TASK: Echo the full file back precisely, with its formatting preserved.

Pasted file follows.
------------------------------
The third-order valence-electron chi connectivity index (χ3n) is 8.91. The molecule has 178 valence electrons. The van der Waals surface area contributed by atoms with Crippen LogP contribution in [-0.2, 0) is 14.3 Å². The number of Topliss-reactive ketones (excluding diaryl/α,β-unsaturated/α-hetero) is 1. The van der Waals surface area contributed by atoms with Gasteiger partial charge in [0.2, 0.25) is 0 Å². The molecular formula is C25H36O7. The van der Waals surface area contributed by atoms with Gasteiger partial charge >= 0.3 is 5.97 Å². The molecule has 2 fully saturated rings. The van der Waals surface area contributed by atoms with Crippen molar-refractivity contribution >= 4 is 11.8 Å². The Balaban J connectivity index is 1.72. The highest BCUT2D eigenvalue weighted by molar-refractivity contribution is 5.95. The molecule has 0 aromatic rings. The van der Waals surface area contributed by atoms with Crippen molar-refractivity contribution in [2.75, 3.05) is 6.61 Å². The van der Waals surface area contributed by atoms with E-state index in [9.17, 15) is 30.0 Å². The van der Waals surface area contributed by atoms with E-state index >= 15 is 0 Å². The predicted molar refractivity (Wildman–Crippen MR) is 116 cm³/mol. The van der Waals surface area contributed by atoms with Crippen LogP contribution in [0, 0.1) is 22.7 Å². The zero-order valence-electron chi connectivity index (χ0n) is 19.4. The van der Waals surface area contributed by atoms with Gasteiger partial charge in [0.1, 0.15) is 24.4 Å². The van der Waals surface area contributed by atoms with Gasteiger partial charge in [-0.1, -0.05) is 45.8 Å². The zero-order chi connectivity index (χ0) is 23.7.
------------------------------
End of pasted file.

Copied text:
The third-order valence-electron chi connectivity index (χ3n) is 8.91. The molecule has 178 valence electrons. The van der Waals surface area contributed by atoms with Crippen LogP contribution in [-0.2, 0) is 14.3 Å². The number of Topliss-reactive ketones (excluding diaryl/α,β-unsaturated/α-hetero) is 1. The van der Waals surface area contributed by atoms with Gasteiger partial charge in [0.2, 0.25) is 0 Å². The molecular formula is C25H36O7. The van der Waals surface area contributed by atoms with Gasteiger partial charge >= 0.3 is 5.97 Å². The molecule has 2 fully saturated rings. The van der Waals surface area contributed by atoms with Crippen molar-refractivity contribution >= 4 is 11.8 Å². The Balaban J connectivity index is 1.72. The highest BCUT2D eigenvalue weighted by molar-refractivity contribution is 5.95. The molecule has 0 aromatic rings. The van der Waals surface area contributed by atoms with Crippen molar-refractivity contribution in [2.75, 3.05) is 6.61 Å². The van der Waals surface area contributed by atoms with E-state index in [9.17, 15) is 30.0 Å². The van der Waals surface area contributed by atoms with E-state index >= 15 is 0 Å². The predicted molar refractivity (Wildman–Crippen MR) is 116 cm³/mol. The van der Waals surface area contributed by atoms with Crippen LogP contribution in [0, 0.1) is 22.7 Å². The zero-order valence-electron chi connectivity index (χ0n) is 19.4. The van der Waals surface area contributed by atoms with Gasteiger partial charge in [0.1, 0.15) is 24.4 Å². The van der Waals surface area contributed by atoms with Gasteiger partial charge in [-0.1, -0.05) is 45.8 Å². The zero-order chi connectivity index (χ0) is 23.7.